REVIEW: Awake in the Night Land by John C. Wright

Friday , 24, October 2014 14 Comments

awake-in-the-night-land“Awake in the Night Land” is my favorite book I’ve read this year, my favorite of Mr. Wright’s, and easily the best-adapted parallel work that I can think of — a lollapalooza of fan fiction. Its Promethean characters are rousing, its Lovecraftian monsters are horrifying, and its Tolkien-esque prose help make it stand as one of the greats among the Dying Earth genre.

And dying it is. We begin circa AD twenty one million, and the text tells us plainly we are seven million years before the extinction of mankind. What’s left of humanity survives in the Last Redoubt – a pyramid cities stacked into cities seven miles high – situated on the last source of living energy (the ‘earth-current’). Outside of the citadel is the Night Land, a hellish, hostile, and gloaming landscape full of Night-Wolves, Watching Things, abhumans, Behemoths, Walkers, and evil Powers beyond reckoning. The tales told here center around characters who for some tragic, foolhardy, and brave reason must leave the invulnerable redoubt and venture into the Night Land. Anyone who leaves carries a suicide capsule, to escape death, torture, and worse. So stark is the setting and so heroic the characters traversing it that Wright makes Frodo walking across Mordor look like child’s play.

There are a few passages here of such supernal poetry that I believe they were divinely inspired; if not, they at least point in that general heavenly direction.  Either way, they will stick with me for a long time. In one, a brave man battles an abhuman in the black-pitted vesuvian landscape of the Night Land, facing certain death (and worse), when a far-off cry renews his hope:

“At that moment , I heard a murmur like the roar of the sea . To my left, miles away, the Last Redoubt was visible, balcony upon balcony shining, a wall of light. People had been watching my duel. When I had first lit my weapon and struck at the first abhuman, men, women, and children standing in the pyramid windows, or over their telescopes, must have cried out. Perhaps only a gasp, or a word of hope, but, amplified by a million voices, it became a strong noise on the wind of the world; only now had that cry reached me. How that sound filled my heart! I saw doubt twist the sneering muzzle of the abhuman; his eyes were troubled.”

The other memorable passage is along the same lines and comes from the same story, but I’ll leave you the joy of reading it in context. Each one is a variation on the same primordial theme: “The Light shineth in the darkness, and the darkness comprehended it not.”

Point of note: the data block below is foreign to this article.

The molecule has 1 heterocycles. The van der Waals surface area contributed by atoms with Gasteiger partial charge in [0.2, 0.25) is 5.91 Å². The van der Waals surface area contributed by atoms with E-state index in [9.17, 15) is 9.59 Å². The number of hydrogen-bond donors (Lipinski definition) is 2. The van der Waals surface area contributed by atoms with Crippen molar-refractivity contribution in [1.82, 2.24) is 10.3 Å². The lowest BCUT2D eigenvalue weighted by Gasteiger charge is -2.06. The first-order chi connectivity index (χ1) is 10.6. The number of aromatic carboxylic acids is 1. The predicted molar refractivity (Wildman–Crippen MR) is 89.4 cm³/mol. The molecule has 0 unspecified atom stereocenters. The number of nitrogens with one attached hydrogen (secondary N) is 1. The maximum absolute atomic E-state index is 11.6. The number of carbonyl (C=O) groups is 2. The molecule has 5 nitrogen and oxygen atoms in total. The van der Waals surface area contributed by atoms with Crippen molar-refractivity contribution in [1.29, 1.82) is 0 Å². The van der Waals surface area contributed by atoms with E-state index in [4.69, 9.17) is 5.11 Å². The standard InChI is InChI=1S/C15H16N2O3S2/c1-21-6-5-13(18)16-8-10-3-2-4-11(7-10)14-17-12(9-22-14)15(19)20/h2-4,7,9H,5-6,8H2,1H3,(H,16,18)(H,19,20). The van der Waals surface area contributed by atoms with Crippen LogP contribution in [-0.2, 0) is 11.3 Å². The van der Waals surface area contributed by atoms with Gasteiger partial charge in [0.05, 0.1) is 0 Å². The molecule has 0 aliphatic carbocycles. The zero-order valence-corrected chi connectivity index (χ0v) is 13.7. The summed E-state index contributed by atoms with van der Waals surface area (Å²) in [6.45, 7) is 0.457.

Wright has taken William Hope Hodgen’s work (of which I am not familiar) and constructed a rich, textured story that is as delicate as it is epic. Of what I’ve read, this is without a doubt his most masterful.

RATING: 10 out of 10

14 Comments
  • mistaben says:

    This entire volume is packed with moments that stick with the reader long after the book is closed, yet some moments tower over all the others. The second scene you reference is one of these. By the stirring in my soul that reading it or even recalling it produces, I must emphatically agree that it carries something decidedly Divine.

  • Scooter says:

    Absolutely.

    Another thing I’ve noticed with the Castalia House books so far is the strength of the endings. “Awake in the Night” having one of the best.

  • Ryan says:

    This is an amazing follow up to William Hope Hodgson’s Night Land. I was left wanting more after reading Hodgson, and this offered a richly developed exploration of Hodgson’s world at a micro and macro level.

  • Russell says:

    The sum exceeds the parts, it’s a masterpiece made from smaller masterpieces.

  • Frank Manning says:

    I really liked this book too, but I’m just commenting to get on the CH mailing list.

  • Scott Renner says:

    I also liked the book, and would like to be on the CH mailing list.

  • John says:

    I agree with Frank and Scott and am commenting for the same reason.

  • Richard Sharpe says:

    Comment

  • Jeff Howard says:

    First book I read by Mr. Wright. Fantastic read. I had to do a bit of research on the background I was not familiar with the original work.

    Also, please add me to the CH mailing list.

    Thank you

  • LostSailor says:

    Awake in the Night was my first introduction to the work of both Mr. Wright and Hodgson. Awake in the Nightland is incredibly evocative and haunting even months after reading it, improving upon the original material while maintaining the same tone and style.

  • Currently on the third story in Awake in the Nightland. Superb so far. Of the first two stories I still prefer Awake in the Night. I know that Mr. Wright tried to end the second novella on something of an up note, but I just didn’t find it as inspiring as the first one. Still a truly excellent read.

  • That final story was bizarre.

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